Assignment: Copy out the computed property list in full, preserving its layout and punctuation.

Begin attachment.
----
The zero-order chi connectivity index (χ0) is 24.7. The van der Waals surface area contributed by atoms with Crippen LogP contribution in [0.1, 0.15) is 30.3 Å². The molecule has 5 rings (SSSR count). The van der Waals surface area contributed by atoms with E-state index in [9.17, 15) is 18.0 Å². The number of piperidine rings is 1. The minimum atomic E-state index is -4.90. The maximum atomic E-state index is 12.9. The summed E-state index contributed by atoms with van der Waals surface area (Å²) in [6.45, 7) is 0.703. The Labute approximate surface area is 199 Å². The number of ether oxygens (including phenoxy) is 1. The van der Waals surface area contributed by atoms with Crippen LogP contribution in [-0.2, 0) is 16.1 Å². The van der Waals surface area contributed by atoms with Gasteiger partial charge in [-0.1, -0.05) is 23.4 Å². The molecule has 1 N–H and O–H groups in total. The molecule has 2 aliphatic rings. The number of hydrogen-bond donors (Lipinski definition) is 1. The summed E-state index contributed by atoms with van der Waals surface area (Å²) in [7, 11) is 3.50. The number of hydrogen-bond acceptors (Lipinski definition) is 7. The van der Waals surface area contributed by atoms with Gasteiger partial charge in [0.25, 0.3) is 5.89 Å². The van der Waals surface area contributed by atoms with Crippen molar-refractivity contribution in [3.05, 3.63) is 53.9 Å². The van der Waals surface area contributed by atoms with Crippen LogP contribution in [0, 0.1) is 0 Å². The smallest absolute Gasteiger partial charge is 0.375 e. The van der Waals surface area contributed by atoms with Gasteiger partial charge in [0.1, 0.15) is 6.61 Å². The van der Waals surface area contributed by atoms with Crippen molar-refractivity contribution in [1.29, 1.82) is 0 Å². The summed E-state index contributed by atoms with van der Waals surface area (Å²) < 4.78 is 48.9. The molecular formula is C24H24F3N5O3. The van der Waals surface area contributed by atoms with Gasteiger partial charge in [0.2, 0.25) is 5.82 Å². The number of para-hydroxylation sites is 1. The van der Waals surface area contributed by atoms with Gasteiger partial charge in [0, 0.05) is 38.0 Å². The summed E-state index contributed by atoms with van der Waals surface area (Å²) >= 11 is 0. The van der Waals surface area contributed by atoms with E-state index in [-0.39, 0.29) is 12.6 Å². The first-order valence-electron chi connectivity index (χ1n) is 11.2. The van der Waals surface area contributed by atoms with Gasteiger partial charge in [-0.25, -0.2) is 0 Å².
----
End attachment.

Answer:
The zero-order chi connectivity index (χ0) is 24.7. The van der Waals surface area contributed by atoms with Crippen LogP contribution in [0.1, 0.15) is 30.3 Å². The molecule has 5 rings (SSSR count). The van der Waals surface area contributed by atoms with E-state index in [9.17, 15) is 18.0 Å². The number of piperidine rings is 1. The minimum atomic E-state index is -4.90. The maximum atomic E-state index is 12.9. The summed E-state index contributed by atoms with van der Waals surface area (Å²) in [6.45, 7) is 0.703. The Labute approximate surface area is 199 Å². The number of ether oxygens (including phenoxy) is 1. The van der Waals surface area contributed by atoms with Crippen LogP contribution in [-0.2, 0) is 16.1 Å². The van der Waals surface area contributed by atoms with Gasteiger partial charge in [-0.1, -0.05) is 23.4 Å². The molecule has 1 N–H and O–H groups in total. The molecule has 2 aliphatic rings. The number of hydrogen-bond donors (Lipinski definition) is 1. The summed E-state index contributed by atoms with van der Waals surface area (Å²) in [7, 11) is 3.50. The number of hydrogen-bond acceptors (Lipinski definition) is 7. The van der Waals surface area contributed by atoms with Gasteiger partial charge in [0.25, 0.3) is 5.89 Å². The van der Waals surface area contributed by atoms with Crippen molar-refractivity contribution in [3.05, 3.63) is 53.9 Å². The van der Waals surface area contributed by atoms with Crippen LogP contribution in [0, 0.1) is 0 Å². The smallest absolute Gasteiger partial charge is 0.375 e. The van der Waals surface area contributed by atoms with Gasteiger partial charge in [0.1, 0.15) is 6.61 Å². The van der Waals surface area contributed by atoms with Crippen molar-refractivity contribution in [1.29, 1.82) is 0 Å². The summed E-state index contributed by atoms with van der Waals surface area (Å²) < 4.78 is 48.9. The molecular formula is C24H24F3N5O3. The van der Waals surface area contributed by atoms with Gasteiger partial charge in [0.2, 0.25) is 5.82 Å². The number of para-hydroxylation sites is 1. The van der Waals surface area contributed by atoms with Gasteiger partial charge in [0, 0.05) is 38.0 Å². The summed E-state index contributed by atoms with van der Waals surface area (Å²) >= 11 is 0. The van der Waals surface area contributed by atoms with E-state index in [-0.39, 0.29) is 12.6 Å². The first-order valence-electron chi connectivity index (χ1n) is 11.2. The van der Waals surface area contributed by atoms with Gasteiger partial charge in [-0.25, -0.2) is 0 Å².